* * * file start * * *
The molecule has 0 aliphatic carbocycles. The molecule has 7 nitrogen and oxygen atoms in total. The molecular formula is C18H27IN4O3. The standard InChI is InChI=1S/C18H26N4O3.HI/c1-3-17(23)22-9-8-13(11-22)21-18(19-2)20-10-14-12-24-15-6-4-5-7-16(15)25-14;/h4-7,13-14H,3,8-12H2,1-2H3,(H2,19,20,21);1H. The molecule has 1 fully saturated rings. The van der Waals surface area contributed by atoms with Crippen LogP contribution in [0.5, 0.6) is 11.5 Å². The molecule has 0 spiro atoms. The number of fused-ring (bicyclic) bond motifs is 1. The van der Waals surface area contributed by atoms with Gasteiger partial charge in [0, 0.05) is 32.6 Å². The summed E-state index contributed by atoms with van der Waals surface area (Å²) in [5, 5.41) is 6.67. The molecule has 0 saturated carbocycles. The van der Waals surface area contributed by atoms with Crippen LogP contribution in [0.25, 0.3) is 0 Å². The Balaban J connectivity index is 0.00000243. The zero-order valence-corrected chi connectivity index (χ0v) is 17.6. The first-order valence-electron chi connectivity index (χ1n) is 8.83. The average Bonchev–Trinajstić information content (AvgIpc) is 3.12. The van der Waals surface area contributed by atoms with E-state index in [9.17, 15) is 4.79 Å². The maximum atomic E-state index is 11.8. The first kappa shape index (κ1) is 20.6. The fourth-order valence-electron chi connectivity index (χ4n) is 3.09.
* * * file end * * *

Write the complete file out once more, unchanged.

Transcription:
The molecule has 0 aliphatic carbocycles. The molecule has 7 nitrogen and oxygen atoms in total. The molecular formula is C18H27IN4O3. The standard InChI is InChI=1S/C18H26N4O3.HI/c1-3-17(23)22-9-8-13(11-22)21-18(19-2)20-10-14-12-24-15-6-4-5-7-16(15)25-14;/h4-7,13-14H,3,8-12H2,1-2H3,(H2,19,20,21);1H. The molecule has 1 fully saturated rings. The van der Waals surface area contributed by atoms with Crippen LogP contribution in [0.5, 0.6) is 11.5 Å². The molecule has 0 spiro atoms. The number of fused-ring (bicyclic) bond motifs is 1. The van der Waals surface area contributed by atoms with Gasteiger partial charge in [0, 0.05) is 32.6 Å². The summed E-state index contributed by atoms with van der Waals surface area (Å²) in [5, 5.41) is 6.67. The molecule has 0 saturated carbocycles. The van der Waals surface area contributed by atoms with Crippen LogP contribution in [0.25, 0.3) is 0 Å². The Balaban J connectivity index is 0.00000243. The zero-order valence-corrected chi connectivity index (χ0v) is 17.6. The first-order valence-electron chi connectivity index (χ1n) is 8.83. The average Bonchev–Trinajstić information content (AvgIpc) is 3.12. The van der Waals surface area contributed by atoms with E-state index in [9.17, 15) is 4.79 Å². The maximum atomic E-state index is 11.8. The first kappa shape index (κ1) is 20.6. The fourth-order valence-electron chi connectivity index (χ4n) is 3.09.